Fish Facts by Dr Ben Diggles
COBIA, or black kingfish (Rachycentron canadum) are a prized target species available to fishos throughout northern Australia. This species can be found worldwide in tropical and sub-tropical waters, and in Australia they can be encountered near reefs and other structures from south-western WA, around the north of the country and as far south as the central coast of NSW.
Cobia are versatile predators which can be found inshore in estuaries and as far offshore as the continental shelf. They grow to well over 100 pounds (45 kg) in the old scale, and because of this they are a worthy sportfishing target. However, until recently very little was known about them in Australia, although they had been studied in some detail in the Gulf of Mexico. The scientific data from the US was exciting. It indicated that cobia grow very fast. The maximum age recorded for a 1.6m, 50kg+ cobia in the Gulf of Mexico was only 11 years of age. Juveniles grew to more than 60cm in their first year, and fish a metre long were only around three-years-old. Females matured in their second year when around 80 to 90cm, while male fish often matured in their first year.
In Australia, recent scientific work done by CSIRO researchers has confirmed the US results. Growth of cobia in Australia was just as rapid as it was in the US, with one-year-olds over 60cm and two-year-old fish around 80cm long. The largest cobia examined in the Australian study was 1.6m long, 55kg and only about 13-years-old. In the Gulf of Mexico, US scientists found that cobia spawned between April and September, in the northern hemisphere spring and summer. In Australia, the CSIRO found that the spawning period occurred September to June, also peaking in late spring and early summer. The size at first maturity for 50 per cent of male and female cobia in Australia was 78cm, again at about two years of age.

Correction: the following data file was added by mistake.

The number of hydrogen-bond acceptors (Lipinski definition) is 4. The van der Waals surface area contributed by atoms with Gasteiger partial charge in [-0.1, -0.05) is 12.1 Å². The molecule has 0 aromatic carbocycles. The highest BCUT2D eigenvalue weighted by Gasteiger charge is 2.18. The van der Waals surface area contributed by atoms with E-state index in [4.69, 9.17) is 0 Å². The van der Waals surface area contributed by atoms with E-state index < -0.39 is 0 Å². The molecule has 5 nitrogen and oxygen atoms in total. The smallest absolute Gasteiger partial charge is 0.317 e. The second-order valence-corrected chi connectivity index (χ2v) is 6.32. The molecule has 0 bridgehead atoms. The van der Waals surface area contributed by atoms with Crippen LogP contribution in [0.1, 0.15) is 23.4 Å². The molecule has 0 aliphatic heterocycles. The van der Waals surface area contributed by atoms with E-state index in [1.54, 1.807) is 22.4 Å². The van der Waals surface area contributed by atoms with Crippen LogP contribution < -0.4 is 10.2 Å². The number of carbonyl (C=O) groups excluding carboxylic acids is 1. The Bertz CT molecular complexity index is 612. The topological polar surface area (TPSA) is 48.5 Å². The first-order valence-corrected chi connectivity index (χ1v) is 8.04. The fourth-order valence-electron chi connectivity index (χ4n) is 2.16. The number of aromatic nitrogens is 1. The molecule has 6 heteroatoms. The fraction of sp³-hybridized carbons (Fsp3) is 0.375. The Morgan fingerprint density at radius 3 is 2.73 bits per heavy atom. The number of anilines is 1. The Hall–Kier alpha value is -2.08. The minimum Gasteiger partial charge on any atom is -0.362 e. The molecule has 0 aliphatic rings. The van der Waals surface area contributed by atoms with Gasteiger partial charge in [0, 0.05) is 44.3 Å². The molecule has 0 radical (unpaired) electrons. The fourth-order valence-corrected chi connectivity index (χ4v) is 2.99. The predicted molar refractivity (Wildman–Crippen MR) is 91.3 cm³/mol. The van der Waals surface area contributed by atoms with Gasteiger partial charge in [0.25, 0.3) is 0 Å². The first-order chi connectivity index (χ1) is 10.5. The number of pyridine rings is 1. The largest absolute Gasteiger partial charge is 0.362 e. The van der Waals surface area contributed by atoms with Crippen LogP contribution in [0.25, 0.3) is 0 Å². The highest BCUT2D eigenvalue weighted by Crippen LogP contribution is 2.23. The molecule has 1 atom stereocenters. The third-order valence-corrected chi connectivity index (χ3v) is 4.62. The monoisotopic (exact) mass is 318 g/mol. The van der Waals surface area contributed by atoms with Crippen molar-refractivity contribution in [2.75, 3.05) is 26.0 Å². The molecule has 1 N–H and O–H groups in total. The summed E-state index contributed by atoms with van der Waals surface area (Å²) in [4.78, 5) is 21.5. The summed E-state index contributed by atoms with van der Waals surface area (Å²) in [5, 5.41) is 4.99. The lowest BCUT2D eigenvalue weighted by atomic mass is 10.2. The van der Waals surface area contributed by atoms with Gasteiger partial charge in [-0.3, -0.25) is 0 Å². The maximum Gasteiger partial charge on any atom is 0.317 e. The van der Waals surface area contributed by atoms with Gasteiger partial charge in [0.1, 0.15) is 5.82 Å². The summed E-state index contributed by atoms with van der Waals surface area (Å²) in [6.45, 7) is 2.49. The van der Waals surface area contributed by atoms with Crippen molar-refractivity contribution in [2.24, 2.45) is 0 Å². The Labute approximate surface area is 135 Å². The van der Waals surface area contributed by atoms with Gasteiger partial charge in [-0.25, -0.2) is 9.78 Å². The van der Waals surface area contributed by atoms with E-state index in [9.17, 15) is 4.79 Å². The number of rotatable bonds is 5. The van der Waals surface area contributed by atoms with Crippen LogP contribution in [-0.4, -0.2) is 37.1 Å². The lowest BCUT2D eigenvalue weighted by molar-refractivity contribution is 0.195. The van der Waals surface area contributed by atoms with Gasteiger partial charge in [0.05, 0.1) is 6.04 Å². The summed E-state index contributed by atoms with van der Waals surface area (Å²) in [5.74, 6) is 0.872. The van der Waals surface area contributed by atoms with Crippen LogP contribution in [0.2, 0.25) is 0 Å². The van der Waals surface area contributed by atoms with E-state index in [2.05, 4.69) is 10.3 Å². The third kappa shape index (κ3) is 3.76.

Female cobia produce extravagant numbers of eggs. In the Gulf of Mexico it was shown that individual cobia spawned a number of times throughout the spawning season, with gonad analysis suggesting they spawned as often as once every five to 12 days. The number of eggs spawned by female cobia varied with their size, with larger fish spawning up to 1.5 million eggs per batch. The average “batch fecundity” of cobia in Australia was even higher, around 2.8 million eggs per spawning cycle, and the spawning frequency was estimated to be around seven to eight days. That’s 10 million eggs a month, folks! CSIRO researchers also found evidence that cobia spawn mainly at night.
Because they grow so fast, cobia have high energy needs which means they aren’t generally fussy feeders, taking lures and live baits readily. Dietary studies indicate they feed mostly near the bottom and that cobia prefer to eat crustaceans, particularly crabs, when they are available. Fortunately for those who’d rather eat their blue swimmer
crabs than use them for bait, when crabs aren’t on the menu, stomach content analysis
has shown that cobia will eat virtually any type of fish that is locally available, including stingrays and flatfish.
Even though they grow so fast and are highly fecund, CSIRO researchers warned that natural and fishing mortality rates of cobia were quite high, and that the current minimum length of 75cm in Queensland may still result in growth overfishing. This led them to suggest that a minimum size of 85cm might be more appropriate, still slightly less than the 92cm minimum size in places like Mississippi in the Gulf of Mexico. Waiting for a cobia to grow from 75 to 85cm would represent 3-4 months at the rate this species grows, which, one would think, is cheap insurance to improve protection of these great sportfish for years to come.